“Sort your stuff and get storage bins,” says Hirsch. “Any room can benefit from that, whether it’s your office or the kids’ bedroom or the entryway.” Shop for supplies at places like the Container Store, IKEA, and Target. In the kitchen, consider lid racks, pullout trash bins, and back-of-the-door spice racks, and add a freestanding cart or island to fill with small appliances and cookbooks. For children’s rooms, shelves with canvas bins conveniently stash toys, while organizing the closet by clothes’ colors or sizes can help with the morning rush. And even the dingiest basement can be brightened up with a fresh coat of white waterproof paint, a shelving rack, and some bright, coordinating colored boxes from the storage section of your local big-box store — use one for extra electrical supplies such as extension cords and adapters, one for paint brushes, one for tape and twine, and so forth. Finish the revamp with one folding table for screwdrivers, hammers, pliers, and power tools, and another for gardening supplies, from potting soil to extra planters. Cost to organize one room: $450
CREATE A COMPACT HOME OFFICE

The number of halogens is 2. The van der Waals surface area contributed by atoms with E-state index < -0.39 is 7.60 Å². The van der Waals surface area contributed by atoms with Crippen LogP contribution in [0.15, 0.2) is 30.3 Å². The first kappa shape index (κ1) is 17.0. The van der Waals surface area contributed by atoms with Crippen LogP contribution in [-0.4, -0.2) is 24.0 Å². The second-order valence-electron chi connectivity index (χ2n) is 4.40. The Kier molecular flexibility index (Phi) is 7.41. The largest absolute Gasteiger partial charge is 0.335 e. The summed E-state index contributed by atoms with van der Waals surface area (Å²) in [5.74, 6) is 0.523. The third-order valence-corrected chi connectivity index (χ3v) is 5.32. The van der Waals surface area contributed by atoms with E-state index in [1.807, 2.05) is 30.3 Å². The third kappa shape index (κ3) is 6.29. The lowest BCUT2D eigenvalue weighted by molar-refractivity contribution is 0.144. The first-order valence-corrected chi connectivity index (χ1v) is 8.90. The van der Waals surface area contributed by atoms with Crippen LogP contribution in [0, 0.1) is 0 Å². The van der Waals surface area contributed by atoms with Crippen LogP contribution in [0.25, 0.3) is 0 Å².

If living space is at a premium, consider converting an underused closet into a home office. If you have a 4-foot-wide closet, start by removing any built-ins and freshening up the walls with paint or wallpaper (two double rolls can cost as little as $60). Next, spray-paint two two-drawer file cabinets ($55 each at Staples) a bright color to complement the walls. Place an easy-to-clean IKEA Galant white table top ($70) over them to create your work surface and add three clean-lined Ekby Jarpen wall shelves ($25 each) above to hold books, papers, baskets, and knickknacks. Lighting is crucial in a small space, so be sure you have a bright overhead fixture as well as a task lamp; an electrician can install a double outlet for as little as $150, so you’ll have a place to plug in your computer, phone, and whatever else you might need. Finish the space by hanging pegboard or corkboard on the doors or painting them with chalkboard paint. Tuck in a small swivel chair (as little as $25 for IKEA’s Snille model) and get to work. Cost: $490